La Géode

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Coordinates: 48°53′40″N 02°23′19″E / 48.89444°N 2.38861°E / 48.89444; 2.38861


La Geode is a mirror-finished geodesic dome that holds an Omnimax theatre in Parc de la Villette at the Cité des Sciences et de l'Industrie (City of Science and Industry) in the 19th arrondissement of Paris, France.

The nearest Paris Métro stations to La Géode are Corentin Cariou on Line 7 and Porte de Pantin on Line 5.

Structure[edit]

La Géode was designed by architect Adrien Fainsilber and engineer Gérard Chamayou. The geodesic dome is 36 metres (118 ft) in diameter, composed of 6,433 polished stainless steel equilateral triangles that form the sphere that reflects the sky.[1] It stands on a reinforced concrete based, which is attached to Cité des Sciences et de l'Industrie, the largest science museum in Europe. La Géode officially opened on May 6, 1985. After a similar venue located in La Défense closed in 2001, La Géode became the only spherical building in the Île-de-France region of France. It cost 130 million French francs to build.[2]

Before the name "Géode" was selected, other names were proposed, including humorous suggestions such as "Bouboule", "Irma", "Minouchette", "Double Zéro", and "Zézette".[3]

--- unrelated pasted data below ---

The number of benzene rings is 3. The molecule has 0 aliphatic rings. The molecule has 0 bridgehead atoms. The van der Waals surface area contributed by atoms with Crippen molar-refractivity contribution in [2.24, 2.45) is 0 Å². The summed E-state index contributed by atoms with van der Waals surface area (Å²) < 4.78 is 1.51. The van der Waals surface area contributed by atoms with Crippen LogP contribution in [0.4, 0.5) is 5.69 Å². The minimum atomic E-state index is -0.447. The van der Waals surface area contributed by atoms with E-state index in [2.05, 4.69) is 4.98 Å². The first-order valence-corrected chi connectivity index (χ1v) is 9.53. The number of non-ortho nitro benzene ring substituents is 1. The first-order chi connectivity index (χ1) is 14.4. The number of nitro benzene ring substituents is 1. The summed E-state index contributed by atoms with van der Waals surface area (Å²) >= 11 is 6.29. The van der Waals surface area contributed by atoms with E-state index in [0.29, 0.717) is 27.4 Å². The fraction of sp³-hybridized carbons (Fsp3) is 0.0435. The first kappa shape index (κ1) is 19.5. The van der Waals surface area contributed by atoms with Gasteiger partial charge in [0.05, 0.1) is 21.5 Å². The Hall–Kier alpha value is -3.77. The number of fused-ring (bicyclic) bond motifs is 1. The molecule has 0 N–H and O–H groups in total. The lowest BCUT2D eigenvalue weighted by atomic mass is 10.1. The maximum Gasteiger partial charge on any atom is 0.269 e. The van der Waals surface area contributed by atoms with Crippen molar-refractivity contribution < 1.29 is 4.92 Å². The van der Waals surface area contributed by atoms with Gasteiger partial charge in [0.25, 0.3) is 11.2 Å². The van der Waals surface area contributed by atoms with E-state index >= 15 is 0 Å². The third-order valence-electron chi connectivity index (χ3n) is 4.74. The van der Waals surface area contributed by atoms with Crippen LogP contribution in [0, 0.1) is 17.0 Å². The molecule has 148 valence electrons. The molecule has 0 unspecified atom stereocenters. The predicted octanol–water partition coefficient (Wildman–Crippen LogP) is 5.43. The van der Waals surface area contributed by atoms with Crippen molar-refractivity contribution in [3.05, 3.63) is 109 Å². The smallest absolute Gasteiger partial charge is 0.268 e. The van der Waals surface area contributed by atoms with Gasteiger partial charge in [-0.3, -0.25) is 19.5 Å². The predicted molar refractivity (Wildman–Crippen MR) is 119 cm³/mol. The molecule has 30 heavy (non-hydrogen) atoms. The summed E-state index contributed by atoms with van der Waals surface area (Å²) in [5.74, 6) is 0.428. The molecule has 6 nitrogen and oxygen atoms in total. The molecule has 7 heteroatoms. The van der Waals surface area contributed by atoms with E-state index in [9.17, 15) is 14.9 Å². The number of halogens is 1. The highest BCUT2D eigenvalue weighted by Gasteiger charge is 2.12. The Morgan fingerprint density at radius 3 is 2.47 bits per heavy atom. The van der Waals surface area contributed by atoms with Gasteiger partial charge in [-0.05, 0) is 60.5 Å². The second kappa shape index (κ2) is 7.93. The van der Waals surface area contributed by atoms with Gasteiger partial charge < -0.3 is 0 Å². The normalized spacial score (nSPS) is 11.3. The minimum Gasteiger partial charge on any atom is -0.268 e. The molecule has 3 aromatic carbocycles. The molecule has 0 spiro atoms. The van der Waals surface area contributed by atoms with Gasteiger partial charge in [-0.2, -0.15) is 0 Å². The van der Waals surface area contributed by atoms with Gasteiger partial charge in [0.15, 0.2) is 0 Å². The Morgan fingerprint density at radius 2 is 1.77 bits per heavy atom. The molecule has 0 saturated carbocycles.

Theatre[edit]

Movies are projected in IMAX format on a giant hemispherical screen that covers 1,000 square metres (11,000 sq ft). The auditorium is fitted with a 12 point sound system with four large subwoofers that deliver 210,000 watts in surround sound designed by Cabasse. The IMAX films, presented in high definition and Géode 3D-relief, feature science, nature, and travel documentaries, short and long feature-length films, and high definition animated subjects.[4] It also presents satellite concert events, including live broadcasts of the Metropolitan Opera from New York City.

See also[edit]

References[edit]

  • Gérard Chamayou, La Géode, sa sphère miroir, in: Le Paris des Centraliens, pp. 98–102.
  • Armelle Lavalou (2000), La Villette, Paris: Éditions du Patrimoine, ISBN 2858226113
  • Jean Marie Pérouse de Montclos (1994), Le guide du Patrimoine: Paris, Ministère de la Culture, Paris: Hachette, ISBN 2010168127

External links[edit]